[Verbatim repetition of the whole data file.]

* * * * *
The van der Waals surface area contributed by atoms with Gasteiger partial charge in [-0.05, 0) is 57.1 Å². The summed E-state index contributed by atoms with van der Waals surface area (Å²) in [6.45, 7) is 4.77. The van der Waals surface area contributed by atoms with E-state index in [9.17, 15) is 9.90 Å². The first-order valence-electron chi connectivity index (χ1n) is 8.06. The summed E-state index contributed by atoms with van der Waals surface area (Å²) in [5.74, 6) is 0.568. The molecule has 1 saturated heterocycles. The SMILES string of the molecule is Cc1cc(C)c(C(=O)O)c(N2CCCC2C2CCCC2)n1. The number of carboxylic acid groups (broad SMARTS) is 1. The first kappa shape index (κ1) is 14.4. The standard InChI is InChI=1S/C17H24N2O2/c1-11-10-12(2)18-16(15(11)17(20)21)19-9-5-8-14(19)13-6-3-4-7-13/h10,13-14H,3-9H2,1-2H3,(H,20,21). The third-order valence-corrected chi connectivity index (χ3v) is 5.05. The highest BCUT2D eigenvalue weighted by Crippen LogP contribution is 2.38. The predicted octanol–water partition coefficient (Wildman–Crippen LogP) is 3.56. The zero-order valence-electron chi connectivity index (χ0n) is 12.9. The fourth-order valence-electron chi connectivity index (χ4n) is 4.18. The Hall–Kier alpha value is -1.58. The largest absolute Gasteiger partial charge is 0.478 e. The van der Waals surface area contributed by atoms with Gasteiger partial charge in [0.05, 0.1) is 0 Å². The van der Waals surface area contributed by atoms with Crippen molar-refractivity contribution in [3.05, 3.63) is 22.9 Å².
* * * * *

The van der Waals surface area contributed by atoms with Gasteiger partial charge in [-0.05, 0) is 57.1 Å². The summed E-state index contributed by atoms with van der Waals surface area (Å²) in [6.45, 7) is 4.77. The van der Waals surface area contributed by atoms with E-state index in [9.17, 15) is 9.90 Å². The first-order valence-electron chi connectivity index (χ1n) is 8.06. The summed E-state index contributed by atoms with van der Waals surface area (Å²) in [5.74, 6) is 0.568. The molecule has 1 saturated heterocycles. The SMILES string of the molecule is Cc1cc(C)c(C(=O)O)c(N2CCCC2C2CCCC2)n1. The number of carboxylic acid groups (broad SMARTS) is 1. The first kappa shape index (κ1) is 14.4. The standard InChI is InChI=1S/C17H24N2O2/c1-11-10-12(2)18-16(15(11)17(20)21)19-9-5-8-14(19)13-6-3-4-7-13/h10,13-14H,3-9H2,1-2H3,(H,20,21). The third-order valence-corrected chi connectivity index (χ3v) is 5.05. The highest BCUT2D eigenvalue weighted by Crippen LogP contribution is 2.38. The predicted octanol–water partition coefficient (Wildman–Crippen LogP) is 3.56. The zero-order valence-electron chi connectivity index (χ0n) is 12.9. The fourth-order valence-electron chi connectivity index (χ4n) is 4.18. The Hall–Kier alpha value is -1.58. The largest absolute Gasteiger partial charge is 0.478 e. The van der Waals surface area contributed by atoms with Gasteiger partial charge in [0.05, 0.1) is 0 Å². The van der Waals surface area contributed by atoms with Crippen molar-refractivity contribution in [3.05, 3.63) is 22.9 Å².